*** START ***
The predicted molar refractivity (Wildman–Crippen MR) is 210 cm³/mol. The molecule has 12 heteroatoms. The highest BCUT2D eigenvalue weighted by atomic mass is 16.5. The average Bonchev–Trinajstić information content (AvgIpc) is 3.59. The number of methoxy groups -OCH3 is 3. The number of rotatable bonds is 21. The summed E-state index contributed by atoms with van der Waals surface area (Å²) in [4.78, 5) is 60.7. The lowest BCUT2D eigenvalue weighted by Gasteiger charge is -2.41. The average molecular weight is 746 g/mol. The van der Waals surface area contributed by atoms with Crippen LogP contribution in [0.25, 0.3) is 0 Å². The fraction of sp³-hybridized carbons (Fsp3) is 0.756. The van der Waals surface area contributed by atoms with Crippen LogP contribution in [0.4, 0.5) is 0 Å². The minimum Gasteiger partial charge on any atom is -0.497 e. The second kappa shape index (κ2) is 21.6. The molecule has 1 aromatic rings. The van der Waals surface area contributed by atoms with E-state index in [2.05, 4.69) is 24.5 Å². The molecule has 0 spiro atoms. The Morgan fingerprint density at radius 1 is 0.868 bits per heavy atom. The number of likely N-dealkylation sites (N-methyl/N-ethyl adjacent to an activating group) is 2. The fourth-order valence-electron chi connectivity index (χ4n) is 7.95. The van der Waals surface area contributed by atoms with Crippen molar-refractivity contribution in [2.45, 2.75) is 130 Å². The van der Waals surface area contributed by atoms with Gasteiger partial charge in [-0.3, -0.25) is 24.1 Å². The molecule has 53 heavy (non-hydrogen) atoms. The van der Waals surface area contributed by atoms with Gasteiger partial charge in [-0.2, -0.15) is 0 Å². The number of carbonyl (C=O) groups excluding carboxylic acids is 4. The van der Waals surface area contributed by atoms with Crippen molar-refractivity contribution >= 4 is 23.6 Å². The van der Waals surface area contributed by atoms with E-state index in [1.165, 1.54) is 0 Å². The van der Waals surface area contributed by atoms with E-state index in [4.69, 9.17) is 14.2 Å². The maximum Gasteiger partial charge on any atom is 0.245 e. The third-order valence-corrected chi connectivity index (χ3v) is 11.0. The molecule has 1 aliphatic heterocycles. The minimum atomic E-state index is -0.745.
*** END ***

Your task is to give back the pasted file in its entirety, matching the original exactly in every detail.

The predicted molar refractivity (Wildman–Crippen MR) is 210 cm³/mol. The molecule has 12 heteroatoms. The highest BCUT2D eigenvalue weighted by atomic mass is 16.5. The average Bonchev–Trinajstić information content (AvgIpc) is 3.59. The number of methoxy groups -OCH3 is 3. The number of rotatable bonds is 21. The summed E-state index contributed by atoms with van der Waals surface area (Å²) in [4.78, 5) is 60.7. The lowest BCUT2D eigenvalue weighted by Gasteiger charge is -2.41. The average molecular weight is 746 g/mol. The van der Waals surface area contributed by atoms with Crippen LogP contribution in [0.25, 0.3) is 0 Å². The fraction of sp³-hybridized carbons (Fsp3) is 0.756. The van der Waals surface area contributed by atoms with Crippen LogP contribution in [0.4, 0.5) is 0 Å². The minimum Gasteiger partial charge on any atom is -0.497 e. The second kappa shape index (κ2) is 21.6. The molecule has 1 aromatic rings. The van der Waals surface area contributed by atoms with E-state index in [2.05, 4.69) is 24.5 Å². The molecule has 0 spiro atoms. The Morgan fingerprint density at radius 1 is 0.868 bits per heavy atom. The number of likely N-dealkylation sites (N-methyl/N-ethyl adjacent to an activating group) is 2. The fourth-order valence-electron chi connectivity index (χ4n) is 7.95. The van der Waals surface area contributed by atoms with Crippen molar-refractivity contribution in [2.45, 2.75) is 130 Å². The van der Waals surface area contributed by atoms with Gasteiger partial charge in [-0.3, -0.25) is 24.1 Å². The molecule has 53 heavy (non-hydrogen) atoms. The van der Waals surface area contributed by atoms with Gasteiger partial charge in [-0.2, -0.15) is 0 Å². The number of carbonyl (C=O) groups excluding carboxylic acids is 4. The van der Waals surface area contributed by atoms with Crippen molar-refractivity contribution >= 4 is 23.6 Å². The van der Waals surface area contributed by atoms with E-state index in [1.165, 1.54) is 0 Å². The van der Waals surface area contributed by atoms with E-state index in [4.69, 9.17) is 14.2 Å². The maximum Gasteiger partial charge on any atom is 0.245 e. The third-order valence-corrected chi connectivity index (χ3v) is 11.0. The molecule has 1 aliphatic heterocycles. The minimum atomic E-state index is -0.745.